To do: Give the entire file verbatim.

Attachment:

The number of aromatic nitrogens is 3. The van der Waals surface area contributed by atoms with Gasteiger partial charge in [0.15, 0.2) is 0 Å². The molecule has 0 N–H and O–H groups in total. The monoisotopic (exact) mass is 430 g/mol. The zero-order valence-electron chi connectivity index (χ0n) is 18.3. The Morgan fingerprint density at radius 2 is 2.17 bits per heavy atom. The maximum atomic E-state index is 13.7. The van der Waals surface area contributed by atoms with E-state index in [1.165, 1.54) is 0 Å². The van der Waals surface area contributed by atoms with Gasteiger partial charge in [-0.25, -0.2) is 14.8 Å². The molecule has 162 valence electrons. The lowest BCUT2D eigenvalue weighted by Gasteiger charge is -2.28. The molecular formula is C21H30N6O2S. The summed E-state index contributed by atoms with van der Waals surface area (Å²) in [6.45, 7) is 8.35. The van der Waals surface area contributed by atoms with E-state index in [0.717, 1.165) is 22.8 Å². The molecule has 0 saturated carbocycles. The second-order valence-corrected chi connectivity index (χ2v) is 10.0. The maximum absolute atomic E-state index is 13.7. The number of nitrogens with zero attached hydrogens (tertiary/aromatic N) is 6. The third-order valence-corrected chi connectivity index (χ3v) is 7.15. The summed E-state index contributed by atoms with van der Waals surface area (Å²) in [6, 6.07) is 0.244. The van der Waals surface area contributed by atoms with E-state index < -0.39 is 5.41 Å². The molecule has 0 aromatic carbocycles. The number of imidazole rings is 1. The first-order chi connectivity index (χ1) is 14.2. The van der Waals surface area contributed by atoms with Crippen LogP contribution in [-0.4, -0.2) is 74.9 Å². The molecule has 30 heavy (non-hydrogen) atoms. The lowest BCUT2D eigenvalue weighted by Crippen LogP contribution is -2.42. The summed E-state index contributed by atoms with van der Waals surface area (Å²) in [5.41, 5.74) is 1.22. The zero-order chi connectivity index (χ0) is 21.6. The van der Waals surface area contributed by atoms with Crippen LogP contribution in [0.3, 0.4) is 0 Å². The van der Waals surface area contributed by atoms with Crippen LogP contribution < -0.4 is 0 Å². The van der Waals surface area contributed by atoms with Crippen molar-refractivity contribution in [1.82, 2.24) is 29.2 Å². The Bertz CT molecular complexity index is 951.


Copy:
The number of aromatic nitrogens is 3. The van der Waals surface area contributed by atoms with Gasteiger partial charge in [0.15, 0.2) is 0 Å². The molecule has 0 N–H and O–H groups in total. The monoisotopic (exact) mass is 430 g/mol. The zero-order valence-electron chi connectivity index (χ0n) is 18.3. The Morgan fingerprint density at radius 2 is 2.17 bits per heavy atom. The maximum atomic E-state index is 13.7. The van der Waals surface area contributed by atoms with E-state index in [1.165, 1.54) is 0 Å². The van der Waals surface area contributed by atoms with Gasteiger partial charge in [-0.25, -0.2) is 14.8 Å². The molecule has 162 valence electrons. The lowest BCUT2D eigenvalue weighted by Gasteiger charge is -2.28. The molecular formula is C21H30N6O2S. The summed E-state index contributed by atoms with van der Waals surface area (Å²) in [6.45, 7) is 8.35. The van der Waals surface area contributed by atoms with E-state index in [0.717, 1.165) is 22.8 Å². The molecule has 0 saturated carbocycles. The second-order valence-corrected chi connectivity index (χ2v) is 10.0. The maximum absolute atomic E-state index is 13.7. The number of nitrogens with zero attached hydrogens (tertiary/aromatic N) is 6. The third-order valence-corrected chi connectivity index (χ3v) is 7.15. The summed E-state index contributed by atoms with van der Waals surface area (Å²) in [6, 6.07) is 0.244. The van der Waals surface area contributed by atoms with E-state index < -0.39 is 5.41 Å². The molecule has 0 aromatic carbocycles. The number of imidazole rings is 1. The first-order chi connectivity index (χ1) is 14.2. The van der Waals surface area contributed by atoms with Crippen LogP contribution in [-0.4, -0.2) is 74.9 Å². The molecule has 30 heavy (non-hydrogen) atoms. The lowest BCUT2D eigenvalue weighted by Crippen LogP contribution is -2.42. The summed E-state index contributed by atoms with van der Waals surface area (Å²) in [5.41, 5.74) is 1.22. The zero-order chi connectivity index (χ0) is 21.6. The van der Waals surface area contributed by atoms with Crippen LogP contribution in [0.3, 0.4) is 0 Å². The van der Waals surface area contributed by atoms with Crippen LogP contribution < -0.4 is 0 Å². The van der Waals surface area contributed by atoms with Crippen molar-refractivity contribution in [1.82, 2.24) is 29.2 Å². The Bertz CT molecular complexity index is 951.